Property prices in the UK are at an all time high with prices up 4% in March, with the highest levels of price growth in Manchester at 6.5% and Liverpool at 6.3%.
The level of property available for sale has 30% less in April this year compared to the same period in 2017-2019 as the high volume of property sales is eroding the supply, making it even more difficult for first-time buyers to get a foot on the property ladder.
The number of renters exiting the rental market by purchasing their first home has dropped as many are delaying large financial commitments during the pandemic and others have seen their savings deplete as a result of decreasing income during the past year.
Renting a property is the only option for a lot of people with an average deposit of £57,000 for first-time buyers, which has resulted in rental prices increases of up to 19.3% in the UK over the past 5-years (RightMove).
Affordability is not the only reason for the increase in households living in private rented accommodation in the UK as the proportion of UK renters has doubled in 20 years according to the English Housing Survey.
Home ownership has for a long time been important in the UK, with renting being more commonplace across Europe, especially countries such as Germany where 48.1% of households renting their home according to Statista, in contrast to 20% (ONS).
Renting is now seen as a positive choice as opposed to a compromise on buying their own home as the survey revealed that 84% of renters were satisfied with their accommodation and 72% were satisfied with their landlords.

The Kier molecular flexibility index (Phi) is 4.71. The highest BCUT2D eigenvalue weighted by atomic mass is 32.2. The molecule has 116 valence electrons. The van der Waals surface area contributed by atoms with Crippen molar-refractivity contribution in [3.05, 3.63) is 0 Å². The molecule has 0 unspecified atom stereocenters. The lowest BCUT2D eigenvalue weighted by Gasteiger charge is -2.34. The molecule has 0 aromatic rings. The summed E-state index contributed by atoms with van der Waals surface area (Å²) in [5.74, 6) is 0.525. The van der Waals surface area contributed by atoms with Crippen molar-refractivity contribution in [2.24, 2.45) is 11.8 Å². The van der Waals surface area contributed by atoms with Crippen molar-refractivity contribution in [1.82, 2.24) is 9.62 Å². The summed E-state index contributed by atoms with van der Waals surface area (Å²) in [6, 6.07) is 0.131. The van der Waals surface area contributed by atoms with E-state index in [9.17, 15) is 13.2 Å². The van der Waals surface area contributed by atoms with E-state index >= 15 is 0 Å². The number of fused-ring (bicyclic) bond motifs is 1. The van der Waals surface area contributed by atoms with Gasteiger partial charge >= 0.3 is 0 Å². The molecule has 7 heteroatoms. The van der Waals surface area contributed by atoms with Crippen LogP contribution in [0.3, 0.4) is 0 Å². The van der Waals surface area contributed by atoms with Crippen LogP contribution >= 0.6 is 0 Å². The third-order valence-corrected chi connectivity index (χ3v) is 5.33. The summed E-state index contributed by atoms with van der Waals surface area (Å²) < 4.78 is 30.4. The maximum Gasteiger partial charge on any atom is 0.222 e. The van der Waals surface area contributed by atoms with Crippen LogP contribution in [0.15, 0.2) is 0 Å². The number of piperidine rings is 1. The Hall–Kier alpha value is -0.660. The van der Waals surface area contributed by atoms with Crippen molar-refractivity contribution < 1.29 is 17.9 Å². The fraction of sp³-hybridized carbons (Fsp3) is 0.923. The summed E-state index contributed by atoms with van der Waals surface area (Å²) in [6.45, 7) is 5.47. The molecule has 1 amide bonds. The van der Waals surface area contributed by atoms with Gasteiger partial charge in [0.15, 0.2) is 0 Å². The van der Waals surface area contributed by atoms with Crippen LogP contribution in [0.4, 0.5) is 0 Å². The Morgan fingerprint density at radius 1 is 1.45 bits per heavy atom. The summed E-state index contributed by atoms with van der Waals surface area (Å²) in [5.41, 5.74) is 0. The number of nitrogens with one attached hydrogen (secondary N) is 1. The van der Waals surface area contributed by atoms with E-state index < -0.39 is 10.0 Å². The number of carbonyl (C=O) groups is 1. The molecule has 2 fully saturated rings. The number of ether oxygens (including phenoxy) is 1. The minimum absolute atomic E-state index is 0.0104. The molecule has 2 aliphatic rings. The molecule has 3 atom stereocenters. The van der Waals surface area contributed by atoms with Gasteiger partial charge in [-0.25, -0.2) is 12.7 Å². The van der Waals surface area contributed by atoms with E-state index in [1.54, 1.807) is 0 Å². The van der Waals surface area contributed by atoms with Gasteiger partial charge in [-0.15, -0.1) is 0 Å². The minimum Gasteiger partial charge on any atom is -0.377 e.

Renters are given flexibility by renting, if they aren’t happy with the area, their job requires them to move around, or, break up of a relationship, children adding to the family, they aren’t committed for more than 12-months.
The cost of moving in nowhere near as high as if they had to sell their property and buy a new one, with costs including Stamp Duty Land Tax, legal fees for their sale, legal fees for their purchase, agent sales fees, removal costs, repairs to the new property and the list goes on. According to Barclays, the average cost to move home in the UK is £8,885.
Working from home has become the new normal, providing flexibility of locations where you can live if you do not have to travel in to an office every day. Renting allows tenants to move more easily and not be tied down to one particular area, so renting and working from home are a great pairing.
Renters typically rent for 1-2 years, with 30% of tenants planning to rent for this period whilst they familiarise themselves with a new area before committing to buying.
21% of renters plan to always rent, with 15% wanting to rent as it provides them with the freedom to move without the large expense.
Due to the COVID pandemic and uncertainty over jobs, many renters are delaying their decision to move on and remaining in rented accommodation. As the way that we use our homes has also changed, many are choosing to find a new property as their lease comes to an end and find accommodation better suited to their new way of living.
Supply of properties to rent is not keeping up with demand, with a 5% decrease in available properties in Q1 2021 versus Q1 2020, providing an opportunity for individual buy-to-let investors as more renters remain in the sector.
Significant growth in cities including Manchester, Birmingham, Liverpool and Leeds is forecast by industry experts JLL:
Property prices in the North West are also forecast to increase by a massive 28.8% by 2025; therefore, Manchester and Liverpool are a primary focus for buy-to-let property investors:
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